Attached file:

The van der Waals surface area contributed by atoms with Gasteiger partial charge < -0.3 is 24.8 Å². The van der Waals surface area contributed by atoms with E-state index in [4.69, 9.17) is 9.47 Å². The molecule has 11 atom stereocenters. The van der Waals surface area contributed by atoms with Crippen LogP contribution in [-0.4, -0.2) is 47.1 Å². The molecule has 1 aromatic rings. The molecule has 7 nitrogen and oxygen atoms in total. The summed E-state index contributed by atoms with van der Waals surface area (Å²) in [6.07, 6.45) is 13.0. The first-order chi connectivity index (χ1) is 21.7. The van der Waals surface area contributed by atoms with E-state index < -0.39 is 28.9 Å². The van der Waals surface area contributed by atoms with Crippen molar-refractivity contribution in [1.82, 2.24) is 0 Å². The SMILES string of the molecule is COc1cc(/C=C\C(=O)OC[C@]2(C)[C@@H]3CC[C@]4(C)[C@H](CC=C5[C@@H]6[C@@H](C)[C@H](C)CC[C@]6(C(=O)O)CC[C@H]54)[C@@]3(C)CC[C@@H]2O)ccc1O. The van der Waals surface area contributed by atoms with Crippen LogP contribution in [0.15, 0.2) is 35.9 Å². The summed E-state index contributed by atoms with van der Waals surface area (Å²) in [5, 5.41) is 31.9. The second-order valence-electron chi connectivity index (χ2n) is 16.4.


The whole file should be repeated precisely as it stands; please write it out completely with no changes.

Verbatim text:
The van der Waals surface area contributed by atoms with Gasteiger partial charge < -0.3 is 24.8 Å². The van der Waals surface area contributed by atoms with E-state index in [4.69, 9.17) is 9.47 Å². The molecule has 11 atom stereocenters. The van der Waals surface area contributed by atoms with Crippen LogP contribution in [-0.4, -0.2) is 47.1 Å². The molecule has 1 aromatic rings. The molecule has 7 nitrogen and oxygen atoms in total. The summed E-state index contributed by atoms with van der Waals surface area (Å²) in [6.07, 6.45) is 13.0. The first-order chi connectivity index (χ1) is 21.7. The van der Waals surface area contributed by atoms with E-state index < -0.39 is 28.9 Å². The van der Waals surface area contributed by atoms with Crippen molar-refractivity contribution in [1.82, 2.24) is 0 Å². The SMILES string of the molecule is COc1cc(/C=C\C(=O)OC[C@]2(C)[C@@H]3CC[C@]4(C)[C@H](CC=C5[C@@H]6[C@@H](C)[C@H](C)CC[C@]6(C(=O)O)CC[C@H]54)[C@@]3(C)CC[C@@H]2O)ccc1O. The van der Waals surface area contributed by atoms with Crippen LogP contribution in [0.15, 0.2) is 35.9 Å². The summed E-state index contributed by atoms with van der Waals surface area (Å²) in [5, 5.41) is 31.9. The second-order valence-electron chi connectivity index (χ2n) is 16.4.